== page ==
Sui Muqing | China Change
This article was first published in China Change website on July 5, 2018
Hello everyone. I’m a lawyer Sui Muqing from Guangzhou. I practiced law in Guangzhou from 1998 to 2017. On July 9, 2015, in the early hours of the morning — I happened to still be online — Wang Yu live-broadcasted her arrest.
I was arrested the following night, on July 10.
At 11:00 p.m. the property management people rang my doorbell and said that my car had been hit. I suspected a ruse, so I ignored them.
A little while later they came back and again said that someone had hit my car. The problem now was that the sound of the doorbell was extremely loud. My wife and kid were already asleep. It was really loud, you know? So I had to go down and deal with it. Once I got downstairs, a gang of police surrounded me.
I think it was on July 11 at 8:00 p.m. that they announced I was being held under ‘residential surveillance at a designated place.’ They charged me with ‘inciting subversion of state power.’ They put me in a place not far from my home, in a police training center in Dashi, Panyu District.
During the detention, they questioned about what I’d been doing from the 1989 student movement all the way until now.
They focused on my contact with Guo Feixiong and other activists. For instance, our meal gatherings, salons, and all the human rights cases I had taken. They also questioned my contact with foreign embassies, as well as my trips overseas for conferences. They questioned me on all of it.
After about a month, one day they wouldn’t let me sleep. They didn’t announce this. At the time I didn’t even realize that the torture had begun. You know?
They deprived me of sleep for about five days and five nights.
By the fifth night, I fell apart. I felt that this body of mine, ah. It was done for. I blacked out. I lay down there, and I remember it was a very hot day, the room was still very hot even with the Air Condition on. But oh, I had a thick blanket on me, but I felt freezing cold. At that point, my mind was losing its grip. I thought I was about to die.
On about the 147th or 148th day, on December 2, , they let me go home. But at home, I was still under residential surveillance.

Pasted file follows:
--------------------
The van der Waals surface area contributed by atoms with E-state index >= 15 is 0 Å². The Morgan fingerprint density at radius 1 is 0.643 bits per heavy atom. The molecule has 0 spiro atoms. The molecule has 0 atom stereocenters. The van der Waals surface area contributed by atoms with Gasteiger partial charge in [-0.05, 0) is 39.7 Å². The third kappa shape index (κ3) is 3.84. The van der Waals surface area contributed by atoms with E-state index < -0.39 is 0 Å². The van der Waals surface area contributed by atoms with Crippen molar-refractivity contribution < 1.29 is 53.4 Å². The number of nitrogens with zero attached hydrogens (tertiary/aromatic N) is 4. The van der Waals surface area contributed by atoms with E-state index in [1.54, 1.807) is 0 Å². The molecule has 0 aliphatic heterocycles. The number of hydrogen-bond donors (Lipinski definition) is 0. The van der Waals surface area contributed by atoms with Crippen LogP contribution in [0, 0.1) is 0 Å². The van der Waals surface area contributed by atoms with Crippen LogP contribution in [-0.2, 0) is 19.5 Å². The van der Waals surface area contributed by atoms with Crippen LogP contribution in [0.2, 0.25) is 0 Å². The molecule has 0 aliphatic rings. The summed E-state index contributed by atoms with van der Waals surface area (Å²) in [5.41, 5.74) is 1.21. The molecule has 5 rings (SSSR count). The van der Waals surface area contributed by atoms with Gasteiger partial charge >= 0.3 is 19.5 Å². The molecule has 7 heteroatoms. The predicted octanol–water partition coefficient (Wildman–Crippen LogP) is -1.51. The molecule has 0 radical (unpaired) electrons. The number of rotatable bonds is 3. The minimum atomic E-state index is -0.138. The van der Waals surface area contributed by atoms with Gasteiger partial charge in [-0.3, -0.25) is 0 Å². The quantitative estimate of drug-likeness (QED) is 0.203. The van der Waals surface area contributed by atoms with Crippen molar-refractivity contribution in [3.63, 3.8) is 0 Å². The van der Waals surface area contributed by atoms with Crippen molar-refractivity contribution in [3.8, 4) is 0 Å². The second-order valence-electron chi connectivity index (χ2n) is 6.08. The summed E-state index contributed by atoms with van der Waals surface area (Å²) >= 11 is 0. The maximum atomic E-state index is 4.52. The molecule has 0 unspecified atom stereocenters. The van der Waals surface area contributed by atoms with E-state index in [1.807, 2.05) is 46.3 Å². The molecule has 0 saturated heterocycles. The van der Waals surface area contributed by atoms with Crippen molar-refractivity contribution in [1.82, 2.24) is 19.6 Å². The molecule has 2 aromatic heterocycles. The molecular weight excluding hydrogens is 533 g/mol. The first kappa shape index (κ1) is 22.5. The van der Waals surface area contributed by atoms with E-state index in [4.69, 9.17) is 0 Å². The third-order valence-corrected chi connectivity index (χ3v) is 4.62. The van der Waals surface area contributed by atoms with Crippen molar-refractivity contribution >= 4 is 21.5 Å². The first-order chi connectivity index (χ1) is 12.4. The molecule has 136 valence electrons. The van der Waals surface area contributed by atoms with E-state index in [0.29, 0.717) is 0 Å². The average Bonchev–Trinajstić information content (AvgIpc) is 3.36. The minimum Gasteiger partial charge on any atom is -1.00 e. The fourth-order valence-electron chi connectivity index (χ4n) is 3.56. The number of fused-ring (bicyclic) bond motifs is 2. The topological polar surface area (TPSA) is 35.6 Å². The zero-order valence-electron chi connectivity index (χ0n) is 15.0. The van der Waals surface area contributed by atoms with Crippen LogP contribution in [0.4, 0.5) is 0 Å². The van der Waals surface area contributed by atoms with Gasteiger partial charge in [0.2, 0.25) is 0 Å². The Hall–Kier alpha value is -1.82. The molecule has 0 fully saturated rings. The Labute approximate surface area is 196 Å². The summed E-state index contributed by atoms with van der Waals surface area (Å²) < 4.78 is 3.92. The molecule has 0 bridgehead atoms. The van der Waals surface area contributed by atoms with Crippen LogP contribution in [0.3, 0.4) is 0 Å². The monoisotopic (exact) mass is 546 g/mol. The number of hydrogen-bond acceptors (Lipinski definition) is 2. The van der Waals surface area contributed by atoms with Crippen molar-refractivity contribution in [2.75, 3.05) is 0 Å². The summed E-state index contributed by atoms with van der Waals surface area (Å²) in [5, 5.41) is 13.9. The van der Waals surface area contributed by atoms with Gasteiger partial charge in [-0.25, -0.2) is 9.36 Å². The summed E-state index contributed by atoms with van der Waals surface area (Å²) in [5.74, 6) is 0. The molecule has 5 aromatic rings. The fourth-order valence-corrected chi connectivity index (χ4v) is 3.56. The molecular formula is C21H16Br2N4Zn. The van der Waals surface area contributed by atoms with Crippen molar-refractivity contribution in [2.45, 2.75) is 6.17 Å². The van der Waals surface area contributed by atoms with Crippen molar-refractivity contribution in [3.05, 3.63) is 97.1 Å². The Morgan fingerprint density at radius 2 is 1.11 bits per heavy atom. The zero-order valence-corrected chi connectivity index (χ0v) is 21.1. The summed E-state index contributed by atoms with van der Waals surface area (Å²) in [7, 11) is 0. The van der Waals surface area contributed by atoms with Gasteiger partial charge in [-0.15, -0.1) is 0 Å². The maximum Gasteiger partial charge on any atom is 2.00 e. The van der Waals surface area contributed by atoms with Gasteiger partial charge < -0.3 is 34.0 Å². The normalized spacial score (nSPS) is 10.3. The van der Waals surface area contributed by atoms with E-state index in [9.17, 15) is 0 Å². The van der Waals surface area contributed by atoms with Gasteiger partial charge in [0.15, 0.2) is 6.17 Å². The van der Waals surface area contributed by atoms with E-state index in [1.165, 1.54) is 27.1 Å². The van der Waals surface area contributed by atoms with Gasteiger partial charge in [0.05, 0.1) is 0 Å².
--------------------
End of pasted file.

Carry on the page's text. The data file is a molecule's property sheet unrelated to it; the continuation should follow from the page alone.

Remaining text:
I was under residential surveillance until January 10, 2016. On that day they came and said my case would be ‘pending investigation’ for a year.
The crime I had been held for was ‘inciting subversion of state power.’ It had no basis, simply no basis. Whatever they say goes. You’re guilty of whatever crime they say you are. If they need a basis for their actions, they’ll just make one up and slap it on you. When you’re a lamb in the mouth of the tiger, then you’re guilty of whatever crime they say. If they say you killed someone, then you’re a murderer; if they say you committed arson, well then you’re an arsonist.
People are the same everywhere. Of course one would be terrified. Merely for representing certain cases… it’s like what lawyer Zhang Kai said to me: “We’re just lawyers, but you take on a few cases and all of a sudden, you become Liu Hulan [a Communist martyr]. You face the test of life and death.
But man strives to overcome himself, to conquer fear. How does one beat this dread? Actually, none of us knows how.
All you can do is forge ahead — to overcome the fear through action. Once you’ve committed, there is no use being fearful. Fearful as you are, you forge ahead, like what Aung San Suu Kyi said: While your legs shake with fear, you nonetheless forge forward, and that counts as courage.
Over a period of about four years, I took on around 40 human rights cases.
Maybe the authorities have their statistics. Maybe they didn’t like the way I handled the cases. For example, I posted pictures online, I wrote and published updates on my cases, and I gave interviews to foreign media. The authorities believe that publicizing the cases has a very bad effect.
Though it seems that my disbarment [in early 2018] was sudden, I thought about it later. It was an overall reprisal for all the human rights cases I’ve taken on over the years.
As for the future, I’ve always wanted to leave China and be a visiting scholar abroad. I have long been interested in how the English and American legal systems took root in other countries.
But this wish of mine may be hard to realize. It’s been four years since 2014, and I’ve been banned from leaving China the whole time. They say I’m a threat to national security.
I noticed that some of the lawyers who were disbarred or had their licenses canceled in earlier years have run into financial difficulties. So, I think this is something I first need to resolve.
I think that for my generation, my aspiration in being a human rights lawyer wasn’t as high, grand, and lofty as all that. I really think it’s for our children. We don’t want them to grow up being brainwashed, full of terror, surrounded by corruption, in a country with no rule of law. So, we need to do whatever we can to promote progress in China.
I hope that the international community, and the American and European governments, in particular, will speak out about this. Fundamentally, human rights problems cannot be separated from economic issues. When you deal with a country with no regard for human rights, you cannot guarantee that your economic interests will be protected; you can’t protect the economic interests of your citizens [when dealing with these countries.]